Joint Replacement

Joint replacement means removing part or all of a damaged joint and installing hardware to allow the limb to move without pain or limitations. The replacement hardware is called a prosthesis. These are made of plastic, metal, ceramic, or a combination of these materials. Most joint replacements are performed to treat damage from arthritis to the knees or hips. Orthopedic surgeons do the procedure under general anesthesia.

The decision to replace a joint depends on several factors:

  • How bad are the symptoms? Moderate to severe pain, stiffness, and limited function of the joint may indicate the need for a new joint.
  • How bad is the damage to the joint? An x-ray or other imaging test can show if the bone and cartilage in the joint have deteriorated. The joint may also become misaligned. Moderate to severe joint damage is an indication for joint replacement.
  • Does the joint problem limit daily activities and compromise a person's quality of life? This, too, indicates that joint replacement may be beneficial.

Like any major operation, joint replacement surgery carries the risk of possible complications. For example, there are small risks that you may have a reaction to the anesthesia, develop a blood clot, or contract an infection.

Age by itself does not prevent a person from getting a new joint, but being overweight or having a chronic health condition, such as heart disease, might raise the risks. It's also possible for the prosthesis to break, making it necessary to do a so-called revision procedure to fix it.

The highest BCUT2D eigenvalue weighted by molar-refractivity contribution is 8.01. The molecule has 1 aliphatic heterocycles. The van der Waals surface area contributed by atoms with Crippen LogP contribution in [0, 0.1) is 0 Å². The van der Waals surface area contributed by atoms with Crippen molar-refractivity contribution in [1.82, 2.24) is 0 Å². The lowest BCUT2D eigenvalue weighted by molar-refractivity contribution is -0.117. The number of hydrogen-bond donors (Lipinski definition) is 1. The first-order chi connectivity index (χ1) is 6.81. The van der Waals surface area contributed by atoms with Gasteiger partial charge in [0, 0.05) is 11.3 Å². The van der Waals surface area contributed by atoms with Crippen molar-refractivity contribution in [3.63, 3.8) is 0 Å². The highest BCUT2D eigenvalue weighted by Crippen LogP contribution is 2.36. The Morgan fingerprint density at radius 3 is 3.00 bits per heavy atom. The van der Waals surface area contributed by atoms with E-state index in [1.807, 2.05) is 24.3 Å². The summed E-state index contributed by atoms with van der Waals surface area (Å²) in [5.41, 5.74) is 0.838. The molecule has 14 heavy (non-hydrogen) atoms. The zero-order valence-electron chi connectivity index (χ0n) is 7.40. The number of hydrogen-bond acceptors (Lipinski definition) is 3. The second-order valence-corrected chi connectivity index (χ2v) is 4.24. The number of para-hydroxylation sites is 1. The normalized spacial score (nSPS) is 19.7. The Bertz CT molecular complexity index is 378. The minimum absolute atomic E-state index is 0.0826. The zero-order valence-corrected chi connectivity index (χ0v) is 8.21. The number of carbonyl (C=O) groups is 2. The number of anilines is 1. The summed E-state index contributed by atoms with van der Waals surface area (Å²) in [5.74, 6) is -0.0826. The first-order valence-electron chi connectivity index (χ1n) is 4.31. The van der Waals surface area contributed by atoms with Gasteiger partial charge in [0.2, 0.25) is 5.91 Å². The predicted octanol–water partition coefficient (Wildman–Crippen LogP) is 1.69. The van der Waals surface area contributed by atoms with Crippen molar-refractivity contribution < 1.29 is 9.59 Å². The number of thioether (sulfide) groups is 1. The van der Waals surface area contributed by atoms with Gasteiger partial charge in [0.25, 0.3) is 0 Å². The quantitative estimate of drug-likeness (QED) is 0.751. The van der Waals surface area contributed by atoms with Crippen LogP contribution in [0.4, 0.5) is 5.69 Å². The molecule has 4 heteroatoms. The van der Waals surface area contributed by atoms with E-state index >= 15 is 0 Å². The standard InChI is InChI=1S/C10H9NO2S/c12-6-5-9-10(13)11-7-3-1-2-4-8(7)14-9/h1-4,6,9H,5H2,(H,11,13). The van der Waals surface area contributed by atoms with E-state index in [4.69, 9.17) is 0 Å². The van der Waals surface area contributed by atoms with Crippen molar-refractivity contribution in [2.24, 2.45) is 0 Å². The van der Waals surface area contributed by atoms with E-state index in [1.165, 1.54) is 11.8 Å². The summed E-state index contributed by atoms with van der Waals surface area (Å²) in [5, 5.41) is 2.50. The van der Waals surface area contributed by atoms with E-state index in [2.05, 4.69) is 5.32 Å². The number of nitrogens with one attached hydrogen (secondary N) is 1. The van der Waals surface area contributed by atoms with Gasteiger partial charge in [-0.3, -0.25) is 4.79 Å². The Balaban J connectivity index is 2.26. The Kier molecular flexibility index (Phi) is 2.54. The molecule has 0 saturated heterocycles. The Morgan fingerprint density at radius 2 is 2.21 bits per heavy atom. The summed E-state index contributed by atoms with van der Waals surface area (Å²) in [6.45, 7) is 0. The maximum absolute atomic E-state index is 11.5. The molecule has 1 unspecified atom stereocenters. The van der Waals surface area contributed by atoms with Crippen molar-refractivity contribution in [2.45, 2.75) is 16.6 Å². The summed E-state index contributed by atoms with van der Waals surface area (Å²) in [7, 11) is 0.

A hospital stay of a day or two is typical for knee or hip joint replacement. Physical therapy then helps the muscles around the new joint to get strong. Joint hardware can last 15 to 20 years or more, depending on the type and the person's level of physical activity.

Joint Replacement Articles

Arthroscopic Surgery

Arthroscopic surgery refers to procedures in which surgeons operate on joints through small incisions. This is in contrast to the single large incision used in traditional open surgery. Using an arthroscope, surgeons can illuminate and magnify the internal structure of joints. An arthroscope is a thin, tubular instrument. It contains a light source and specialized lenses. (Locked) More »

Easier way to help your hip?

A procedure known as hip resurfacing is emerging as an alternative to hip replacement. In a total hip replacement, the damaged surface of the hip's socket is removed, along with the ball at the top of the hip bone (femur) and a bit of the femur itself. The ball and neck of the femur are then replaced with prosthetic components. In hip resurfacing, the surgeon places a prosthetic cap on the femoral head, preserving the neck, and resurfaces the acetabulum. Insurance pays for both procedures and recovery time is the same: three days in the hospital, followed by 4–6 weeks of physical therapy. But not everyone has the right anatomy for hip resurfacing, and because of its track record, total hip replacement is best for people over 65. (Locked) More »

How to avoid joint surgery

Before have surgery to replace an aching joint with an artificial one, try extending the life of your own natural joints by losing weight, protecting your joints, trying medical treatment, and getting effective pain relief. (Locked) More »

New knee helps your heart

Adults with osteoarthritis face lower odds of developing heart failure by having a total knee replacement. The procedure allows the recipients to exercise again, which can lead to better heart health. (Locked) More »